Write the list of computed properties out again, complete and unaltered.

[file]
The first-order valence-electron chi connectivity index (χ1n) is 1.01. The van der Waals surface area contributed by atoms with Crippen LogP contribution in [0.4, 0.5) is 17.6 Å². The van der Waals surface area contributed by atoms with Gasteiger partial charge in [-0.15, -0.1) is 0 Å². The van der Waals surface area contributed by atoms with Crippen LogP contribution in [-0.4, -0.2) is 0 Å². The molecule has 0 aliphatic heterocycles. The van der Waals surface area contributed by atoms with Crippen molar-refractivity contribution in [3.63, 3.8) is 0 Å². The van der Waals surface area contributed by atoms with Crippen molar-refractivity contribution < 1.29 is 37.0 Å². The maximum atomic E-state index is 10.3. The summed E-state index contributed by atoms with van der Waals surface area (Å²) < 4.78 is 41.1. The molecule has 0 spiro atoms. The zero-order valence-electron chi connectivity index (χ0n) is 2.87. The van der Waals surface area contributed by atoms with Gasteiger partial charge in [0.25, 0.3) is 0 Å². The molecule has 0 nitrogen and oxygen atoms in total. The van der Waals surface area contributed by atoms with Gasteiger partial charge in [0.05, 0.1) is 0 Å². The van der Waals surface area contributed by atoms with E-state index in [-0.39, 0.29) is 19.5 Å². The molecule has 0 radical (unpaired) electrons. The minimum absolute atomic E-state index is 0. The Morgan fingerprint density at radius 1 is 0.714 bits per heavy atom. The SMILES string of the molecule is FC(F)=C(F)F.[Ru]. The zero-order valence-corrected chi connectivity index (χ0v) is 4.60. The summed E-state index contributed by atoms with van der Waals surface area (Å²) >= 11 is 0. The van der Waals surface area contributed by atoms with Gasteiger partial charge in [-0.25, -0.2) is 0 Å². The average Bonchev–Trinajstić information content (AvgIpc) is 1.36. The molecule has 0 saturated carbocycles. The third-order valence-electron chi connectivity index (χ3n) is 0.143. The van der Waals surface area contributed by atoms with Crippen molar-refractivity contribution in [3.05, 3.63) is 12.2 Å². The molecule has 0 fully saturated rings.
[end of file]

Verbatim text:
The first-order valence-electron chi connectivity index (χ1n) is 1.01. The van der Waals surface area contributed by atoms with Crippen LogP contribution in [0.4, 0.5) is 17.6 Å². The van der Waals surface area contributed by atoms with Gasteiger partial charge in [-0.15, -0.1) is 0 Å². The van der Waals surface area contributed by atoms with Crippen LogP contribution in [-0.4, -0.2) is 0 Å². The molecule has 0 aliphatic heterocycles. The van der Waals surface area contributed by atoms with Crippen molar-refractivity contribution in [3.63, 3.8) is 0 Å². The van der Waals surface area contributed by atoms with Crippen molar-refractivity contribution < 1.29 is 37.0 Å². The maximum atomic E-state index is 10.3. The summed E-state index contributed by atoms with van der Waals surface area (Å²) < 4.78 is 41.1. The molecule has 0 spiro atoms. The zero-order valence-electron chi connectivity index (χ0n) is 2.87. The van der Waals surface area contributed by atoms with Gasteiger partial charge in [0.25, 0.3) is 0 Å². The molecule has 0 nitrogen and oxygen atoms in total. The van der Waals surface area contributed by atoms with Gasteiger partial charge in [0.05, 0.1) is 0 Å². The van der Waals surface area contributed by atoms with E-state index in [-0.39, 0.29) is 19.5 Å². The molecule has 0 radical (unpaired) electrons. The minimum absolute atomic E-state index is 0. The Morgan fingerprint density at radius 1 is 0.714 bits per heavy atom. The SMILES string of the molecule is FC(F)=C(F)F.[Ru]. The zero-order valence-corrected chi connectivity index (χ0v) is 4.60. The summed E-state index contributed by atoms with van der Waals surface area (Å²) >= 11 is 0. The van der Waals surface area contributed by atoms with Gasteiger partial charge in [-0.25, -0.2) is 0 Å². The average Bonchev–Trinajstić information content (AvgIpc) is 1.36. The molecule has 0 saturated carbocycles. The third-order valence-electron chi connectivity index (χ3n) is 0.143. The van der Waals surface area contributed by atoms with Crippen molar-refractivity contribution in [3.05, 3.63) is 12.2 Å². The molecule has 0 fully saturated rings.